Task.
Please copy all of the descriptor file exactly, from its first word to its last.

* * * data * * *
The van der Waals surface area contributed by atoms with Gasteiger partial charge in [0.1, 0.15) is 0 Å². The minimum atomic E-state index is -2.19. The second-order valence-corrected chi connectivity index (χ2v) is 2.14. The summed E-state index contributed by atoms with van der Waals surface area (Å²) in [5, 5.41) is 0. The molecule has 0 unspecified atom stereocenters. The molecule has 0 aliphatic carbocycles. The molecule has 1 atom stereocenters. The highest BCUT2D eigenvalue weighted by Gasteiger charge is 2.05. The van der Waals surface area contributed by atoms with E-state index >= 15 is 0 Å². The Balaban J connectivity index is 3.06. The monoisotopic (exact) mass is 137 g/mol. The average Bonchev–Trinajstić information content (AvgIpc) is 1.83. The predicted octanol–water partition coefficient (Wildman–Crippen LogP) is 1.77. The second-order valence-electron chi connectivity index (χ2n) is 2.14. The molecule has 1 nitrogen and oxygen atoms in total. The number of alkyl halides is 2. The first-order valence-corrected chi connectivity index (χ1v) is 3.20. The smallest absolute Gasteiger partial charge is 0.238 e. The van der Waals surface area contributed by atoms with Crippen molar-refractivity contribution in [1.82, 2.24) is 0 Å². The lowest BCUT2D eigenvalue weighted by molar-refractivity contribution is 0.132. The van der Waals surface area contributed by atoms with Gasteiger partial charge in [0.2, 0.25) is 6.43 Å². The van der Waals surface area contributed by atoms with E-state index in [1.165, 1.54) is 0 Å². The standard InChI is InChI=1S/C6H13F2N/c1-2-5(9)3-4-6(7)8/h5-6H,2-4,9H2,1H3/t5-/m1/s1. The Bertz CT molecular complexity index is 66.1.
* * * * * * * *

The van der Waals surface area contributed by atoms with Gasteiger partial charge in [0.1, 0.15) is 0 Å². The minimum atomic E-state index is -2.19. The second-order valence-corrected chi connectivity index (χ2v) is 2.14. The summed E-state index contributed by atoms with van der Waals surface area (Å²) in [5, 5.41) is 0. The molecule has 0 unspecified atom stereocenters. The molecule has 0 aliphatic carbocycles. The molecule has 1 atom stereocenters. The highest BCUT2D eigenvalue weighted by Gasteiger charge is 2.05. The van der Waals surface area contributed by atoms with E-state index >= 15 is 0 Å². The Balaban J connectivity index is 3.06. The monoisotopic (exact) mass is 137 g/mol. The average Bonchev–Trinajstić information content (AvgIpc) is 1.83. The predicted octanol–water partition coefficient (Wildman–Crippen LogP) is 1.77. The second-order valence-electron chi connectivity index (χ2n) is 2.14. The molecule has 1 nitrogen and oxygen atoms in total. The number of alkyl halides is 2. The first-order valence-corrected chi connectivity index (χ1v) is 3.20. The smallest absolute Gasteiger partial charge is 0.238 e. The van der Waals surface area contributed by atoms with Crippen molar-refractivity contribution in [1.82, 2.24) is 0 Å². The lowest BCUT2D eigenvalue weighted by molar-refractivity contribution is 0.132. The van der Waals surface area contributed by atoms with Gasteiger partial charge in [0.2, 0.25) is 6.43 Å². The van der Waals surface area contributed by atoms with E-state index in [1.165, 1.54) is 0 Å². The standard InChI is InChI=1S/C6H13F2N/c1-2-5(9)3-4-6(7)8/h5-6H,2-4,9H2,1H3/t5-/m1/s1. The Bertz CT molecular complexity index is 66.1.